Clang format for #pragma

Formatting OpenMP and Intel SIMD pragma extensions is always a problem on clang-format and some other formatting tools. Many minor issues on formatting can be solved easily, like adding comments at the end of a line to force formatter break the line of argument lists, adding empty lines to group the variables that are aligned to each other, etc. However, clang-format keeps the pragma extension formatting wrong, i.e. #pragma omp. This article introduces the perfect solution for any formatting tool without patching the tools.

Existing Discussions

One solution is using the section on/off function(comments) to disable the formatting on #pragma omp, but it is ugly. The other solution is to patch the codes of clang-format, but it doesn’t enter the mainline.
https://stackoverflow.com/questions/24476165/indenting-preprocessor-directives-with-clang-format
https://stackoverflow.com/questions/31353748/how-could-i-indent-c-pragma-using-clang-format
https://segmentfault.com/q/1010000002980184
https://github.com/Chiel92/vim-autoformat/issues/64

 

The Perfect Solution

I found a pretty solution for any formatting tool to customize formatting rules like this. The solution is simply replace the word with another and format it, then replace it back. The bash command is:

# Replace "#pragma omp" by "//#pragma omp"
sed -i 's/#pragma omp/\/\/#pragma omp/g' ./main.c
# Do format
clang-format ./main.c
# Replace "// *#pragma omp" by "#pragma omp"
sed -i 's/\/\/ *#pragma omp/#pragma omp/g' ./main.c

 

Vim Scripts for Autoformat

To be more convenient, I wrote the following vim script to allow me use “=” to format a region of codes. The formatter I used in vim is Chiel92/Autoformat. I like this tool which is very powerful and yet flexible.

command! -nargs=? -range=% -complete=filetype -bar MAutoformat
            \ let mm_winview=winsaveview() |
            \ <line1>,<line2>s/#pragma omp/\/\/#pragma omp/e |
            \ <line1>,<line2>s/#pragma simd/\/\/#pragma simd/e |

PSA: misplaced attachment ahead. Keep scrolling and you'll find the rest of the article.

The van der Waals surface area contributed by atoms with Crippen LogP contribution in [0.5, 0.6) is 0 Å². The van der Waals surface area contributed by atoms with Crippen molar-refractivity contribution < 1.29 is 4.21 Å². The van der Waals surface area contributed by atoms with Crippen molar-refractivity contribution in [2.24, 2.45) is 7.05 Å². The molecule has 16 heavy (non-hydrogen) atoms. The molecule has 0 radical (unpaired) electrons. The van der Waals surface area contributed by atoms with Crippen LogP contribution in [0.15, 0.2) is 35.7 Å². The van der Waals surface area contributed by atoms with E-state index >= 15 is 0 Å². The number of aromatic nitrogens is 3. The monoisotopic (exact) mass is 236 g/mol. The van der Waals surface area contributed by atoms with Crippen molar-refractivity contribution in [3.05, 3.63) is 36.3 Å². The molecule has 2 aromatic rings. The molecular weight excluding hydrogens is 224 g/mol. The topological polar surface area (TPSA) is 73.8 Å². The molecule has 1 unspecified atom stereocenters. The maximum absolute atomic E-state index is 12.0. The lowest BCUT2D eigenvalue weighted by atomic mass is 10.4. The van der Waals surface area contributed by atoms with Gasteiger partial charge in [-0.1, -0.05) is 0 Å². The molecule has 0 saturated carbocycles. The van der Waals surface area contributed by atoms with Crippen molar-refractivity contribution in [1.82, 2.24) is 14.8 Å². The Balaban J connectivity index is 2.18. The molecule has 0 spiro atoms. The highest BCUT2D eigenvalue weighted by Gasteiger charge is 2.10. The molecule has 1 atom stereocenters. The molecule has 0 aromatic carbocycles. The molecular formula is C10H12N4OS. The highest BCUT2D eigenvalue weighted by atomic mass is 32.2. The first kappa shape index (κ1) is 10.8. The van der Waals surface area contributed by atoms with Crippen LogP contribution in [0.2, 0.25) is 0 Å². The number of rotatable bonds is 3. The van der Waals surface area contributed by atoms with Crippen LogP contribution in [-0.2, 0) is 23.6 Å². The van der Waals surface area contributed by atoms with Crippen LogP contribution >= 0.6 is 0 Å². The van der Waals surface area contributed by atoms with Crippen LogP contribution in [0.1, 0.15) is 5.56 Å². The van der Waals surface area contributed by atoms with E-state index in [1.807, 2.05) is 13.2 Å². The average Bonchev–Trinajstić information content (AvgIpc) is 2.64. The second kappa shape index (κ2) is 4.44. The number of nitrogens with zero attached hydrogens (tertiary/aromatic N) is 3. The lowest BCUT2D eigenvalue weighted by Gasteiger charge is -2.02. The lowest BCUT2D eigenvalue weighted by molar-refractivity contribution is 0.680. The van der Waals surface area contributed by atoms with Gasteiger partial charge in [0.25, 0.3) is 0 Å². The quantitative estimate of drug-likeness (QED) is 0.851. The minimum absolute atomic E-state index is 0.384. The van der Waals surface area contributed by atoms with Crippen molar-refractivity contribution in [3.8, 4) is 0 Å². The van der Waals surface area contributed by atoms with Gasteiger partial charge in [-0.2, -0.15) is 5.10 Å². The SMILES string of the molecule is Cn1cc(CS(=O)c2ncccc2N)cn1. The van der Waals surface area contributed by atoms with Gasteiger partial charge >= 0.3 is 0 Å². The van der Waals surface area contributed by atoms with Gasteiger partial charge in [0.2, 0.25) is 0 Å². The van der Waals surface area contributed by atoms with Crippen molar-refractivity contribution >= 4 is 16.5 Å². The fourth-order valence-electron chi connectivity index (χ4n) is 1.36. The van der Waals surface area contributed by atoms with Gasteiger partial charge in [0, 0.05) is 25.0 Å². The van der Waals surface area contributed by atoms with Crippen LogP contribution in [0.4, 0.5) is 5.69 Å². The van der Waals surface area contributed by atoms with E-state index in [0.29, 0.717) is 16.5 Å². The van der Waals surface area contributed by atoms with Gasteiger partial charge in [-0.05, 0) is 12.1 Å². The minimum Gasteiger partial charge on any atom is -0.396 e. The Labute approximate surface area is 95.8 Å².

\ <line1>,<line2> Autoformat |
            \ <line1>,<line2>s/\/\/ *#pragma simd/#pragma simd/e |
            \ <line1>,<line2>s/\/\/ *#pragma omp/#pragma omp/e |
            \ call winrestview(mm_winview)

autocmd BufEnter *.c*,*.h,*.hpp exe 'vmap = :MAutoformat<CR>'
autocmd BufEnter *.c*,*.h,*.hpp exe 'nmap =G :.,$MAutoformat<CR>'
autocmd BufEnter *.c*,*.h,*.hpp exe 'nmap == :MAutoformat<CR>'
autocmd BufEnter *.c*,*.h,*.hpp exe 'nmap =% :.,/}/; Autoformat<CR>'
autocmd BufEnter *.c*,*.h,*.hpp exe 'nmap =<UP> :.-1,.MAutoformat<CR>'
autocmd BufEnter *.c*,*.h,*.hpp exe 'nmap =<DOWN> :.,.+1MAutoformat<CR>'

 

An Example

The magic trick is to let formatter treats the special pragma like comments, which align with the next line. The example flow is as following:

The original code with #pragma omp parallel for is formatted like this:

int foo(int* array)
{
#pragma omp parallel for
    for (int i = 0; i &amp;amp;amp;lt; 16; i++) {
        ...
    }
}

In my vim script, I first replace #pragma omp to //#pragma omp and then tell formatter to do the formatting. The pragma is treated as comment.

int foo(int* array)
{
    //#pragma omp parallel for
    for (int i = 0; i &amp;amp;amp;lt; 16; i++) {
        ...
    }
}

Finally, remove the additional slashes (only two slashes), magic!

int foo(int* array)
{
    #pragma omp parallel for
    for (int i = 0; i &amp;amp;amp;lt; 16; i++) {
        ...
    }
}

 

The Theory and Proves

This algorithm is safe for any kinds of situation, since I add two slashes and remove only two slashes with possible spaces added by formatter between // and #pragma omp. Let me give you some examples to prove this theory. We assume the formatter add extra space at the beginning of comments as the extreme case.

 

Written format of the case studies:

Original =>(Add slashes)
Before Formatting =>(Do format) After Formatting =>(Remove slashes)
Output

Case Studies:

Case 1: Normal case
#pragma omp =>
//#pragma omp => // #pragma omp =>
#pragma omp

Case 2: Commented case
//#pragma omp =>
////#pragma omp => // //#pragma omp =>
// #pragma omp

Case 3: String case
str="#pragma omp" =>
str="//#pragma omp" => str = "//#pragma omp" =>
str = "#pragma omp"

This technique can be further extended to some special cases. For example we can use {//XXX and }//XXX to create a code region that forces the codes inside to be indented.

P.S. Is there someone wants to help me fix the ugly vim script? I wish to have a simple array specifying the keywords of skipped pragma extension. It would be like my_array=(omp, simd, …)

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